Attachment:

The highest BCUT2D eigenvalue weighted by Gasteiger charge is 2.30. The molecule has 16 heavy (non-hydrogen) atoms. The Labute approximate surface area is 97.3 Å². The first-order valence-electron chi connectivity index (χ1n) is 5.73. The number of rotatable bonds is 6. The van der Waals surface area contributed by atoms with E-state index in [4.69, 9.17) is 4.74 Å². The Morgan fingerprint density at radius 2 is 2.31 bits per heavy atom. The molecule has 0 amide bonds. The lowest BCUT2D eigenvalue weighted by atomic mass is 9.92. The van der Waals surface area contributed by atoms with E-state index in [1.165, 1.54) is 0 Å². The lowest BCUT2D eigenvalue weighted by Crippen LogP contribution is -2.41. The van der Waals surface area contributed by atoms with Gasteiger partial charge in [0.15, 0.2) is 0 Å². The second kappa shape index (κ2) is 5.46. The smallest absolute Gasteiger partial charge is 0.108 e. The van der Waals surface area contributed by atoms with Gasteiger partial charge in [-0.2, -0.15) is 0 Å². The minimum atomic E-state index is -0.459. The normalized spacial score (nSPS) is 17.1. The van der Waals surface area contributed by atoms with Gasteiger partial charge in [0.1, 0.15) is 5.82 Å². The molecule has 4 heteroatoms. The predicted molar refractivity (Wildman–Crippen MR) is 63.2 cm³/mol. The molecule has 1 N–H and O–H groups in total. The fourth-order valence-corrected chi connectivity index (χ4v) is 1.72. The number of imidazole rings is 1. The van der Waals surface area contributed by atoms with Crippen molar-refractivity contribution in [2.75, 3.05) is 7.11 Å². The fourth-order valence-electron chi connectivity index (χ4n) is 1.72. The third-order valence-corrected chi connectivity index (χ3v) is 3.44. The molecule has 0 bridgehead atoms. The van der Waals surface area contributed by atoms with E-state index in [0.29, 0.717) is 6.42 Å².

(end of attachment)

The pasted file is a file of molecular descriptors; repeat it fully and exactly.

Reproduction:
The highest BCUT2D eigenvalue weighted by Gasteiger charge is 2.30. The molecule has 16 heavy (non-hydrogen) atoms. The Labute approximate surface area is 97.3 Å². The first-order valence-electron chi connectivity index (χ1n) is 5.73. The number of rotatable bonds is 6. The van der Waals surface area contributed by atoms with E-state index in [4.69, 9.17) is 4.74 Å². The Morgan fingerprint density at radius 2 is 2.31 bits per heavy atom. The molecule has 0 amide bonds. The lowest BCUT2D eigenvalue weighted by atomic mass is 9.92. The van der Waals surface area contributed by atoms with E-state index in [1.165, 1.54) is 0 Å². The lowest BCUT2D eigenvalue weighted by Crippen LogP contribution is -2.41. The van der Waals surface area contributed by atoms with Gasteiger partial charge in [0.15, 0.2) is 0 Å². The second kappa shape index (κ2) is 5.46. The smallest absolute Gasteiger partial charge is 0.108 e. The van der Waals surface area contributed by atoms with Gasteiger partial charge in [-0.2, -0.15) is 0 Å². The minimum atomic E-state index is -0.459. The normalized spacial score (nSPS) is 17.1. The van der Waals surface area contributed by atoms with Gasteiger partial charge in [0.1, 0.15) is 5.82 Å². The molecule has 4 heteroatoms. The predicted molar refractivity (Wildman–Crippen MR) is 63.2 cm³/mol. The molecule has 1 N–H and O–H groups in total. The fourth-order valence-corrected chi connectivity index (χ4v) is 1.72. The number of imidazole rings is 1. The van der Waals surface area contributed by atoms with Crippen molar-refractivity contribution in [2.75, 3.05) is 7.11 Å². The fourth-order valence-electron chi connectivity index (χ4n) is 1.72. The third-order valence-corrected chi connectivity index (χ3v) is 3.44. The molecule has 0 bridgehead atoms. The van der Waals surface area contributed by atoms with E-state index in [0.29, 0.717) is 6.42 Å².